John and Eda Curtis were the parents of two sons, John Guy Curtis (1919) and Arthur Bryan Curtis (1924), and a daughter Joan. The eldest son John died in a flying accident in January 1943. He was an RAF pilot and was only 23. Their daughter Joan married and moved to Sligo.

Their surviving son, Arthur Bryan Curtis, studied at Oxford and served in World War II. Arthur played rugby for Oxford University and London Irish, and in 1950 won three Irish international caps as a flanker. He later became a headmaster in Zimbabwe.

Arthur’s son, David Curtis played cricket for Oxford and also played Rugby for Ireland, winning 13 caps and appearing as a centre during the 1991 Rugby World Cup. Continuing a family tradition, David’s sons Angus and Graham are playing Rugby with Ulster and Angus has been capped for Ireland at under-20 level.

Many years after the Curtis family had left Clarendon, the house on Terenure Road East was the home of Colonel Charlie Russell, a combat pilot with the RAF in World War I who became the founder of Aer Lingus.

The year 1934 brought triumph and tragedy to the Russell family. In May that year, Colonel Russell outlined the plans for a new national airline. But four months later, Russell witnessed the death of his nephew, Captain Arthur Russell, in a plane crash in front of Clarendon.

Arthur Russell, who had followed in his uncle’s footsteps as a pilot, had taken an Irish Air Corps Fairey plane up from Baldonnell and was trying to impress his uncle by buzzing his house. But he flew too low, and collided with the top of a tree right opposite Clarendon. Colonel Russell stepped outside just in time to see his nephew’s plane explode in flames. Arthur was killed instantly.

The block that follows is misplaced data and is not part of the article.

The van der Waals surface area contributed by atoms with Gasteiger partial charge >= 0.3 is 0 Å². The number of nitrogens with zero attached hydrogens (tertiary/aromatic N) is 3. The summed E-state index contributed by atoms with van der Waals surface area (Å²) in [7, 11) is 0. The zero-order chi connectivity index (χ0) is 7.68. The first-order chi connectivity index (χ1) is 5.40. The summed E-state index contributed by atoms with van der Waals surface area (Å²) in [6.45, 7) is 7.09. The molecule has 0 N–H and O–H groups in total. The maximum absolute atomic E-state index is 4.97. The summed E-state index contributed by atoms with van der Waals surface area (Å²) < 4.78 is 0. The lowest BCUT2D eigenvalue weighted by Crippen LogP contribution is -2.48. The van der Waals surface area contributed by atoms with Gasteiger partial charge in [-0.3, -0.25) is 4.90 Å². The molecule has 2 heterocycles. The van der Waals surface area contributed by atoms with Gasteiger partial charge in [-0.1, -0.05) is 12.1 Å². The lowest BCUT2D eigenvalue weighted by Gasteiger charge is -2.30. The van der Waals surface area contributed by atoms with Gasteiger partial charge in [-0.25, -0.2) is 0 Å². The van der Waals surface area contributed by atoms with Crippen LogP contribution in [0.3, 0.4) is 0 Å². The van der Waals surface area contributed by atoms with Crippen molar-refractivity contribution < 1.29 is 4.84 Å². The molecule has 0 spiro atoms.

Bishop John Curtis, an Irish missionary bishop in China

Dublin’s Unitarian Church,
a modern Gothic church on
a narrow street frontage

The Unitarian Church on Saint Stephen’s Green, Dublin, was designed by Lanyon, Lynn and Lanyon and opened in 1863 (Photograph: Patrick Comerford, 2019)

Patrick Comerford

I received a request earlier this week to use my photograph of the Wilson window in the Unitarian Church in Dublin on a local history site in Stillorgan.

So, on my way to the book launch for Marriage and the Irish in Dublin on Tuesday evening, I revisited the Unitarian Church on the west side of Saint Stephen’s Green.

This is Dublin’s only Unitarian Church and first opened its doors 156 years ago, on Sunday 14 June 1863. The church was designed in the Decorative Gothic style – the style rejected by Newman for the nearby University Church, on the south side of the Green – by Lanyon, Lynn and Lanyon of Belfast between 1861 and 1863.